Tomato-Basil Soup with Parmesan Croutons |

Tomato-Basil Soup with Parmesan Croutons

Tomato-basil soup always earns a top spot on my list of favorites. I never seem to tire of it’s bright hue and mild acidity. And making it fills me with as much joy and warmth as actually eating it does. Also, how many foods can you honestly claim are equally well suited as both a comfort food and a health food. Not many that I can think of.

Right now is the perfect time of year to make tomato-based soups. Because even though the air is starting to turn cool and crisp, there are still plenty of plump, sun-ripened tomatoes up for grabs at the markets. And while you can certainly make this recipe with canned tomatoes, fresh is almost always better in my opinion.

A grilled cheese sandwich may be the perfect pairing for tomato-basil soup. But today, I decided to skip the grilled cheese sandwiches in lieu of some cheesy homemade croutons. If you’re not yet making your own croutons at home for soups and salads, I urge you to start immediately. They are so much better than the store bought ones. And wicked crazy easy to make. You’ll never look back.



Tomato-Basil Soup with Parmesan Croutons

Serves 6

Tomato-Basil Soup with Parmesan Croutons


  • For the Soup
  • 2.5 lbs plum tomatoes (but other varieties will work too)
  • 2 tablespoons unsalted butter
  • 1 tablespoon extra-virgin olive oil
  • 2 cups onions, chopped
  • 1 cup carrots, peeled and chopped
  • 2 garlic cloves, minced
  • 1 tsp. oregano
  • 1 tsp. salt
  • 1 tsp. black pepper
  • 2 tablespoons tomato paste
  • 4 cups vegetable stock
  • 1 tablespoon balsamic vinegar
  • 1 cup loosely packed fresh basil, chopped
  • 1 cup heavy cream

  • For the Croutons
  • 4 cups bread, cut into cubes
  • 3 tablespoons extra-virgin olive oil
  • 1/4 cup grated Parmesan cheese
  • 1 tsp. dried thyme
  • 1/2 tsp. black pepper


  1. Peel and seed the tomatoes. Bring a large pot of water to a boil. Cut a small “X” over the bottom of each tomato. Place the tomatoes in the boiling water for about 2 minutes. Drain. Once the tomatoes are cool enough to handle, use your fingers to peel off and discard the skins. Cut the peeled tomatoes in half and remove the seeds (gently squeezing them over the trash can or garbage disposal works remarkably well). Chop the peeled and seeded tomatoes into large chunks and set aside.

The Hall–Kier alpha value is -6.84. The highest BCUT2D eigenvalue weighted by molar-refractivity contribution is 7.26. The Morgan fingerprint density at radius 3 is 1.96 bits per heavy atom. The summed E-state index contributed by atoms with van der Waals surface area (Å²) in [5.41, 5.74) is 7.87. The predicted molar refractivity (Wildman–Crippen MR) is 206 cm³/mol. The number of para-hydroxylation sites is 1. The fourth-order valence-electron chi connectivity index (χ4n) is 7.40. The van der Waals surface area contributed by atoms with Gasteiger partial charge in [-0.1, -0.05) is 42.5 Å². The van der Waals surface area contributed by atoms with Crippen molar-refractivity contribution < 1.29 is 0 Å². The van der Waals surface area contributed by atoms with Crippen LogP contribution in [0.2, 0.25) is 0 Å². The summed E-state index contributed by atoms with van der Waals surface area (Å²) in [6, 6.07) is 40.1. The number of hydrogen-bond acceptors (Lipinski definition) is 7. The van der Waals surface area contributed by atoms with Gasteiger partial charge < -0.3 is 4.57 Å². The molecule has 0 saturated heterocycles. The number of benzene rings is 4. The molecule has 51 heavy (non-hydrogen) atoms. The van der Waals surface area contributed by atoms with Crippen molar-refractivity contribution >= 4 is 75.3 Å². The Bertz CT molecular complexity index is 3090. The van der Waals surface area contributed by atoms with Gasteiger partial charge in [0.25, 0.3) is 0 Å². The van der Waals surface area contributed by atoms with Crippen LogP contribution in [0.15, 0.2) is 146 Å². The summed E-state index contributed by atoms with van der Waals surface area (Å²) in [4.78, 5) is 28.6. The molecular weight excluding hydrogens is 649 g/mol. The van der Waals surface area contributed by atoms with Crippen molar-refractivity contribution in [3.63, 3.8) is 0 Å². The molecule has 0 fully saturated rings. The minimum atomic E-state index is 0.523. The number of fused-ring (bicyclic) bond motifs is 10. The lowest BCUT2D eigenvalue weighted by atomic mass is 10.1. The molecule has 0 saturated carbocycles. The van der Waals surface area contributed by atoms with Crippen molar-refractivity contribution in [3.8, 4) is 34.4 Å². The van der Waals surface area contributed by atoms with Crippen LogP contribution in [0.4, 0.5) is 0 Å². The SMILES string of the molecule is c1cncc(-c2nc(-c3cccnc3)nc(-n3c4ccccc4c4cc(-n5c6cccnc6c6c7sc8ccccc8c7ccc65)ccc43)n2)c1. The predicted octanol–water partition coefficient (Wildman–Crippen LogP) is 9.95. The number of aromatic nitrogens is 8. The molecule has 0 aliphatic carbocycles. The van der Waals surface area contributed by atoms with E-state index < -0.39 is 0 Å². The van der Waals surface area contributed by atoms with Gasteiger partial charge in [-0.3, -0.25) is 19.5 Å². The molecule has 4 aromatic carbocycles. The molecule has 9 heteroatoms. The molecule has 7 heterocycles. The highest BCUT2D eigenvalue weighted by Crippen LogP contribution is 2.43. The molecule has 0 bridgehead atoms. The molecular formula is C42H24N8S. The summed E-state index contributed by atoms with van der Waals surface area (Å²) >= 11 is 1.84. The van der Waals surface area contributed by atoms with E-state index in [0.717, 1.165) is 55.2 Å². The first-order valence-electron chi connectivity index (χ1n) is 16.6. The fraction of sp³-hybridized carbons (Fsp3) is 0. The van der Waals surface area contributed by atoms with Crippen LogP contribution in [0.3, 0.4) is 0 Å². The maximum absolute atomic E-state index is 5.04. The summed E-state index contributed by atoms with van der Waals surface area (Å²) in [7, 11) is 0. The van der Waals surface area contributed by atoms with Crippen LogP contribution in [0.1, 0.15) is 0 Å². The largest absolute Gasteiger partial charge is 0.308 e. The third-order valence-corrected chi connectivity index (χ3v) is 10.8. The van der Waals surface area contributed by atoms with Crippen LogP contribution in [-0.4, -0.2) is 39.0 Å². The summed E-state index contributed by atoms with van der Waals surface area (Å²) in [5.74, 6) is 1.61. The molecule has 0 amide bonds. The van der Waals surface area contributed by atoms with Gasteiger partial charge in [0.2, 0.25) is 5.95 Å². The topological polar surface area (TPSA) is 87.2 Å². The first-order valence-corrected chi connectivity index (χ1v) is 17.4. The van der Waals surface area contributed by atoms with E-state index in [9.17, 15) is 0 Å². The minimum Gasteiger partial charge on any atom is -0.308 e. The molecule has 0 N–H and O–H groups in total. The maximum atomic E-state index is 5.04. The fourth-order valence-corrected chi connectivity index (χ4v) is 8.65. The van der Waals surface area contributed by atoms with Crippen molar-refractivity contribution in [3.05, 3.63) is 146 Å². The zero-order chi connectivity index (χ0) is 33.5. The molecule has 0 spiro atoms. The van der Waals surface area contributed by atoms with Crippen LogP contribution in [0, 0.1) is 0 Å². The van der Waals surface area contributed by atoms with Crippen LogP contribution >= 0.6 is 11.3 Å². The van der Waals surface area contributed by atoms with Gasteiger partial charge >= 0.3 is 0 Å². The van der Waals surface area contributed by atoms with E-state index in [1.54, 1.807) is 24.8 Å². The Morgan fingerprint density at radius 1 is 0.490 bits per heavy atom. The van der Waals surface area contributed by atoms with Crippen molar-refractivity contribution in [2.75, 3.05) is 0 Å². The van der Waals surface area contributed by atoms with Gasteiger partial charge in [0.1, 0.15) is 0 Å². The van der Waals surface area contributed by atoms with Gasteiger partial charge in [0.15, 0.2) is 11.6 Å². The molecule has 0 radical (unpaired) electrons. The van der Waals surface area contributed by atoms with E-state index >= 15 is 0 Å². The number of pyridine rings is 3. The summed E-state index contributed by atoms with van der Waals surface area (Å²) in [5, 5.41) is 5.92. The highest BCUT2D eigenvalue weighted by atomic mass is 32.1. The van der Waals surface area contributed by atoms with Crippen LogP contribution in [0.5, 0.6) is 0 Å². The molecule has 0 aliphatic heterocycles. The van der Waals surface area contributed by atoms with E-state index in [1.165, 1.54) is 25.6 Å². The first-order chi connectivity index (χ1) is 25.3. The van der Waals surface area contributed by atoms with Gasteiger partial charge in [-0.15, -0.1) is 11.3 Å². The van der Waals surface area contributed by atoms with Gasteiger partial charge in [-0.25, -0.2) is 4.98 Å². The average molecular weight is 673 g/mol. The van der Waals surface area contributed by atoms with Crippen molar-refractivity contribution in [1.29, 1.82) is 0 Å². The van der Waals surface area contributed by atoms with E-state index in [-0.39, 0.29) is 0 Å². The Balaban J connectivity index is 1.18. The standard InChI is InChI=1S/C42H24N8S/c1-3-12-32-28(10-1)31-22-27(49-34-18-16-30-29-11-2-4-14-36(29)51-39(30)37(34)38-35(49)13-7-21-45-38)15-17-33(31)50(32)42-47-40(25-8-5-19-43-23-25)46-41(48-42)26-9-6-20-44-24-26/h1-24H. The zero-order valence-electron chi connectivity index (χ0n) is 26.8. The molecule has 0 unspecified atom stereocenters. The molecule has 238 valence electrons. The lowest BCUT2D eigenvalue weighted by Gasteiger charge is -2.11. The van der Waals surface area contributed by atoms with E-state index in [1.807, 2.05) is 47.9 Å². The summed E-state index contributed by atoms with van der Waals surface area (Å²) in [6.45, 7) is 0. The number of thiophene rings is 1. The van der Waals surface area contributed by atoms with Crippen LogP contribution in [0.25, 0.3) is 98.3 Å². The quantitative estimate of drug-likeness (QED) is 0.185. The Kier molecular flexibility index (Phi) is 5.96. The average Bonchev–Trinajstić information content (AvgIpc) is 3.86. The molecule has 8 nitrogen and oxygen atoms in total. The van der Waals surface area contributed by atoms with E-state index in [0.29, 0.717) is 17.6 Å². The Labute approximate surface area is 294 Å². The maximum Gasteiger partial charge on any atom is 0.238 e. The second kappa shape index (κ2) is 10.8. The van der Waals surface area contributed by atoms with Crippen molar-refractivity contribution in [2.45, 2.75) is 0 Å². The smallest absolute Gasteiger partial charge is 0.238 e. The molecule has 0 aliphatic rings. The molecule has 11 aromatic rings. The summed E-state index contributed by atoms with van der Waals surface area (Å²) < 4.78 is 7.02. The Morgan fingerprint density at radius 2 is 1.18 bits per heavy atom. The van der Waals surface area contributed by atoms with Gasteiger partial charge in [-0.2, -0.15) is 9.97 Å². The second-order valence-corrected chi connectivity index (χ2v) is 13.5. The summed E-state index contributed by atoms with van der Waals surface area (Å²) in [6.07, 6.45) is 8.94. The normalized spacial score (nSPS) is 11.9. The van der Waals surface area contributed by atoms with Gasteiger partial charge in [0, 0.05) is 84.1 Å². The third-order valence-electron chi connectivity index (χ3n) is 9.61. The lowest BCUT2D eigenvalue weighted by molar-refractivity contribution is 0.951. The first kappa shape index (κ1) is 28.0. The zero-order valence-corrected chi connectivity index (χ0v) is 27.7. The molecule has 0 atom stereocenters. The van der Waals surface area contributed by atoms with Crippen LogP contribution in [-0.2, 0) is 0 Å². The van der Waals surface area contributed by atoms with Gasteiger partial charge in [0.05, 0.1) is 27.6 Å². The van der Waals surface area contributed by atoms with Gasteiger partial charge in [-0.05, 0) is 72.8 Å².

2. In a large, heavy-bottom pot over medium-high heat, melt the butter with the olive oil. Add the onions and carrots and sauté until slightly softened, about 5 minutes. Add the garlic, oregano, salt, black pepper and tomato paste. Sauté for another 2-3 minutes, stirring frequently. Add the chopped tomatoes, vegetable stock, balsamic vinegar and basil. Note: If you like a thinner soup, you can also add 1 cup of water at this point.
  3. Bring the soup to a boil, then lower the heat to maintain a simmer. Simmer, covered, for about 1 hour or until the vegetables are very soft. Remove the soup from the heat and allow it to cool slightly. Then puree the soup until very smooth using either an immersion blender, a regular blender or your food processor with the blade attachment. Be careful when transferring hot liquids and work in small batches. Return the soup to the stovetop to re-warm as necessary. Stir in the heavy cream. Season to taste with salt and pepper.
  4. While the soup is cooking, make the croutons. Pre-heat your oven to 350 degrees. In a large bowl, toss together all of the ingredients until the bread cubes are well coated. Transfer them to a large rimmed baking sheet, spreading them out into a single layer. Bake in your pre-heated oven for 10 minutes. Remove the baking sheet from the oven, stir the croutons and then return the baking sheet to the oven for an additional 5 minutes, or until the croutons are golden brown. Remove from the oven and let the croutons cool on their baking sheet. Once cooled, the croutons can be transferred to an airtight container.
  5. To serve, ladle the warm soup into bowls and top with a few croutons and an extra drizzle of heavy cream, if desired.


1. You can substitute two 28-ounce cans of diced tomatoes (with their juices) for the fresh tomatoes.

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